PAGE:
4. Elie Okobo, France

Okobo is a player that has caught fire at just the right time to finish out the season, including a 43 point effort. He is a player that can score in a variety of ways and uses his ability to score off the bounce to set up his offense. He can get to the rim and once defenders start to play him for that, can hit them with a pull up. However, despite his scoring prowess, he lacks some of the skills teams want from their point guards. He needs to improve in-game management and picking and choosing where the offense will attack. He needs to further progress in running the pick and roll as well. On the bright side, he can play some shooting guard alongside a traditional point guard and be a scorer for a team. He’s a bit raw, but is a guy that a team could develop over time and is trending in the right direction.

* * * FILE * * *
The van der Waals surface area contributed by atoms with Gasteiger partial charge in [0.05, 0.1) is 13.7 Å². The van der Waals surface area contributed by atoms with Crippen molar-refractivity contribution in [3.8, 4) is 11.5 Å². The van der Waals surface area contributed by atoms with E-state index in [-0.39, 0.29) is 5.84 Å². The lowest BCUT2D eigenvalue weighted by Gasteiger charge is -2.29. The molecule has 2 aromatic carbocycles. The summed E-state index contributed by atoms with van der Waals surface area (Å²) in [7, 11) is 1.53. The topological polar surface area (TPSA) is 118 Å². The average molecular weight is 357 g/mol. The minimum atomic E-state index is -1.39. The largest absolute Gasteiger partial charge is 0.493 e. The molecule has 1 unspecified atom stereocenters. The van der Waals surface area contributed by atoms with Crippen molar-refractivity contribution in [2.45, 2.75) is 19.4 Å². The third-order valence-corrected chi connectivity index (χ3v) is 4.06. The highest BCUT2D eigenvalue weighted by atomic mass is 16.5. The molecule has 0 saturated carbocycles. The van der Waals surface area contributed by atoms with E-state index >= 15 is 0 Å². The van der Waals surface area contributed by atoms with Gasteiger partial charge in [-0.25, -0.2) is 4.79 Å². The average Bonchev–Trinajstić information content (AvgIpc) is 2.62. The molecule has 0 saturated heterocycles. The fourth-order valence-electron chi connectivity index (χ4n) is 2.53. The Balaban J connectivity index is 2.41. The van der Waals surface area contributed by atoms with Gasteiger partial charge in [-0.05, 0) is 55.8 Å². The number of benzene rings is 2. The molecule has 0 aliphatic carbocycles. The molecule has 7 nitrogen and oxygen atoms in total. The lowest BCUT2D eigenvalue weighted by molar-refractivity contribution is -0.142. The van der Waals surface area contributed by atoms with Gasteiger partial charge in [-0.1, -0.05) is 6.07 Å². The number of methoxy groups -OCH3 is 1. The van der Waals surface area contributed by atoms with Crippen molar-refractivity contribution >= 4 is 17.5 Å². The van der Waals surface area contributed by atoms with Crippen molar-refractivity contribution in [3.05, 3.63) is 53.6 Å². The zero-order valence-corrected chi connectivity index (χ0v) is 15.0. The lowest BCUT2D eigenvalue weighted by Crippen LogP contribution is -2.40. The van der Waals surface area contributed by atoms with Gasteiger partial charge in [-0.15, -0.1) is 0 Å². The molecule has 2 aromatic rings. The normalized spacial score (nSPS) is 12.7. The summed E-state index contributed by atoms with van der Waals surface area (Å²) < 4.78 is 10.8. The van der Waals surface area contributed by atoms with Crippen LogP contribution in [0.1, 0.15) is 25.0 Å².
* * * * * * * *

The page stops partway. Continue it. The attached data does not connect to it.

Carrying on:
5. Landry Shamet, Wichita State

Unlike the previous four point guards on this list, Shamet spent multiple years in college honing his skills. As a result, while he may lack the explosive scoring, athleticism, or physical tools as Young, Sexton, or SGA, he should come into the league with a more refined skill set.  That is even more important as a point guard, where Shamet will be asked to come in and run a team from the get go. Shamet developed very nicely over his three years in college, raising his scoring, rebounding, and assist averages each season. He has good size, standing six foot four, and is a dangerous shooter.  He doesn’t get as much publicity as some of the other guys on his list, but he could surprise many casual fans during his rookie season.